“The ice had been retreating. Humanity had sprung back swiftly, expanded, fought its small wars, re-industrialized, tripping constantly over reminders of what the species had previously achieved.”
Adrian Tchaikovsky, Children of Time

John Steinbeck
“They had not grown up in the paradoxes of industry. Their senses were still sharp to the ridiculousness of the industrial life.”
John Steinbeck, The Grapes of Wrath

“There are hundreds of miracles within a single machine. Americans calmly explain these with mathematical formulas. Our difficulty is to learn, theirs to appreciate. We Latins, even the most intelligent of us, still count on our fingers and toes. But once we do learn, we shall surpass the Americano, because we understand the spiritual significance of a machine. We see the beauty of combining gas, grease and steel into a powerful, exact movement. We appreciate the material destiny of the universe.”
Warren Eyster, The Goblins of Eros

D.H. Lawrence
“Incarnate ugliness, and yet alive! What would become of them all? Perhaps with the passing of the coal they would disappear again, off the face of the earth. They had appeared out of nowhere in their thousands, when the coal had called for them. Perhaps they were only
weird fauna of the coal-seams. Creatures of another reality, they were elementals, serving the elements of coal, as the metal-workers were elementals, serving the element of iron. Men not men, but animas of coal and iron and clay. Fauna of the elements, carbon, iron, silicon: elementals. They had perhaps some of the weird, inhuman beauty of minerals, the lustre of coal, the weight and blueness and resistance of iron, the transparency of glass. Elemental creatures, weird and distorted, of the mineral world! They belonged to the coal, the iron, the clay, as fish belong to the sea and worms to dead wood. The anima of mineral disintegration!”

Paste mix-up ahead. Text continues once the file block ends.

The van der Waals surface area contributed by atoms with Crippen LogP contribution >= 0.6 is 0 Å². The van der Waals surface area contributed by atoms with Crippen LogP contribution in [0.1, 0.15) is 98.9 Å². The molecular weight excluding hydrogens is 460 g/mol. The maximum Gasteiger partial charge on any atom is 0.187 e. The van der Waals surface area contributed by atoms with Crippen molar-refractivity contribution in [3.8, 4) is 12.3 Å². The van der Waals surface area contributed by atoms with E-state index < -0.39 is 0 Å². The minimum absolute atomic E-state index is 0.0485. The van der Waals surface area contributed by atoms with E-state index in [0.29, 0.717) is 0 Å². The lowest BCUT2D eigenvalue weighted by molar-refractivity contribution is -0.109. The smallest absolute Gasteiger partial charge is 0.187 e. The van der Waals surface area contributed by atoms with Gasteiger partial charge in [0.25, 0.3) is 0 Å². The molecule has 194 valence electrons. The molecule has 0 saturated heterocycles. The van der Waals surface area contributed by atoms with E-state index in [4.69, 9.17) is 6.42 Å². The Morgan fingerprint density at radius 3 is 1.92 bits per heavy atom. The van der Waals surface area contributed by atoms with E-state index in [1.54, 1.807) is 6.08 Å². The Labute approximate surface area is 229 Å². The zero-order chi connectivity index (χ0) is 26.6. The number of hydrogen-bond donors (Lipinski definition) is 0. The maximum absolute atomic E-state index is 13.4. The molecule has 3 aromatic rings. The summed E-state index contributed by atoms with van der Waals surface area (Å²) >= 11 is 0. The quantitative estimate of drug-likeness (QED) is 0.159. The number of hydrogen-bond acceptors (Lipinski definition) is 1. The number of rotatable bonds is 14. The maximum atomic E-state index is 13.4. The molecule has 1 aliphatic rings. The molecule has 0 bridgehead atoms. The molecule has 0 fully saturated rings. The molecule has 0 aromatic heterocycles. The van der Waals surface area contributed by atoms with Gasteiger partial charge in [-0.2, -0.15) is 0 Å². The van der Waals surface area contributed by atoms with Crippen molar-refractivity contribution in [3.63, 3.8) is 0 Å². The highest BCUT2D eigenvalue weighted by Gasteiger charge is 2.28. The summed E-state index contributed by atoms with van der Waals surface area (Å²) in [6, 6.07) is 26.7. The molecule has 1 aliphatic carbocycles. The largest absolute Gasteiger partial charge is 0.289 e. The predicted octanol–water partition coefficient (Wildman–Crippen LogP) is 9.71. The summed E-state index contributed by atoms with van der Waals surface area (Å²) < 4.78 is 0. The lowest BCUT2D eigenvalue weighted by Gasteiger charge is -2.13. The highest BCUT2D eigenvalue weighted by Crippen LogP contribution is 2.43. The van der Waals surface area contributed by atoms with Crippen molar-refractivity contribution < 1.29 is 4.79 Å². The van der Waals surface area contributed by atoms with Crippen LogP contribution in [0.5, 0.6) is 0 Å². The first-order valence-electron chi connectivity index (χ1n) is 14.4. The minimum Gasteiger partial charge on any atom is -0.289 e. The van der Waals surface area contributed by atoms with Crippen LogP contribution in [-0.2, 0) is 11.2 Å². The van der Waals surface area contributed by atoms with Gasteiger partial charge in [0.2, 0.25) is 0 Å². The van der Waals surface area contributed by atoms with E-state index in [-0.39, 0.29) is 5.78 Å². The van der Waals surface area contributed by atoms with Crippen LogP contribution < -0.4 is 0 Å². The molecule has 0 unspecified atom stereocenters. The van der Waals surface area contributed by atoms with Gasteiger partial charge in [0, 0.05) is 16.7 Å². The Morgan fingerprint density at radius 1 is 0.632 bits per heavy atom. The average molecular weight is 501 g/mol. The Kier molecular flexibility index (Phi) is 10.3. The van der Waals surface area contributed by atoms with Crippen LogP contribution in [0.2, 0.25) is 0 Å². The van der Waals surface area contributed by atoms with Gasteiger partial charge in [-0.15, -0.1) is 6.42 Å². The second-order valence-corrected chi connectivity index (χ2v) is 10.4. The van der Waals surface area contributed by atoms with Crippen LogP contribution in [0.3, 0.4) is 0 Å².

D.H. Lawrence, Lady Chatterley's Lover

Mokokoma Mokhonoana
“Many millions of pregnancies—many if not most of which have each led to the birth of at least one child—were each used as nothing but a conspicuous means to a secret end called the evasion of abortion.”
Mokokoma Mokhonoana, The Use and Misuse of Children

Isaac Asimov